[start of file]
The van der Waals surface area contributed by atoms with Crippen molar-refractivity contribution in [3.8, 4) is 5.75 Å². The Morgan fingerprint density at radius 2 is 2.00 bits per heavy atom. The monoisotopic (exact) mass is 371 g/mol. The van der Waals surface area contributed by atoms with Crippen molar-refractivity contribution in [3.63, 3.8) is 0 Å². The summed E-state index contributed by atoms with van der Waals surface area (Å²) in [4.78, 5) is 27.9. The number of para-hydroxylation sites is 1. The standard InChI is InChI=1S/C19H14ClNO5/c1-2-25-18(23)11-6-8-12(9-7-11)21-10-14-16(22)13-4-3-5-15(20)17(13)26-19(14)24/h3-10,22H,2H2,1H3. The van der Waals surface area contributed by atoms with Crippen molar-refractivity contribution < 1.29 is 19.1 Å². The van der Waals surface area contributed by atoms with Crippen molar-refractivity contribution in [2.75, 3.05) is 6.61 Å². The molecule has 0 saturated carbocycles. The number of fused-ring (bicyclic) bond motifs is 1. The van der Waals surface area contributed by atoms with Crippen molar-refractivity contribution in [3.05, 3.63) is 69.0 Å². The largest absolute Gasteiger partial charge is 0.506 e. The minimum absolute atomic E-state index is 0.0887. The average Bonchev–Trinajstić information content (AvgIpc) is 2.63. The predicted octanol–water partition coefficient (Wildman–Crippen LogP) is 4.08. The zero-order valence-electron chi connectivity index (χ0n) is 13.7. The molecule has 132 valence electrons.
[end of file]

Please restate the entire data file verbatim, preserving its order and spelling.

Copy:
The van der Waals surface area contributed by atoms with Crippen molar-refractivity contribution in [3.8, 4) is 5.75 Å². The Morgan fingerprint density at radius 2 is 2.00 bits per heavy atom. The monoisotopic (exact) mass is 371 g/mol. The van der Waals surface area contributed by atoms with Crippen molar-refractivity contribution in [3.63, 3.8) is 0 Å². The summed E-state index contributed by atoms with van der Waals surface area (Å²) in [4.78, 5) is 27.9. The number of para-hydroxylation sites is 1. The standard InChI is InChI=1S/C19H14ClNO5/c1-2-25-18(23)11-6-8-12(9-7-11)21-10-14-16(22)13-4-3-5-15(20)17(13)26-19(14)24/h3-10,22H,2H2,1H3. The van der Waals surface area contributed by atoms with Crippen molar-refractivity contribution < 1.29 is 19.1 Å². The van der Waals surface area contributed by atoms with Crippen molar-refractivity contribution in [2.75, 3.05) is 6.61 Å². The molecule has 0 saturated carbocycles. The number of fused-ring (bicyclic) bond motifs is 1. The van der Waals surface area contributed by atoms with Crippen molar-refractivity contribution in [3.05, 3.63) is 69.0 Å². The largest absolute Gasteiger partial charge is 0.506 e. The minimum absolute atomic E-state index is 0.0887. The average Bonchev–Trinajstić information content (AvgIpc) is 2.63. The predicted octanol–water partition coefficient (Wildman–Crippen LogP) is 4.08. The zero-order valence-electron chi connectivity index (χ0n) is 13.7. The molecule has 132 valence electrons.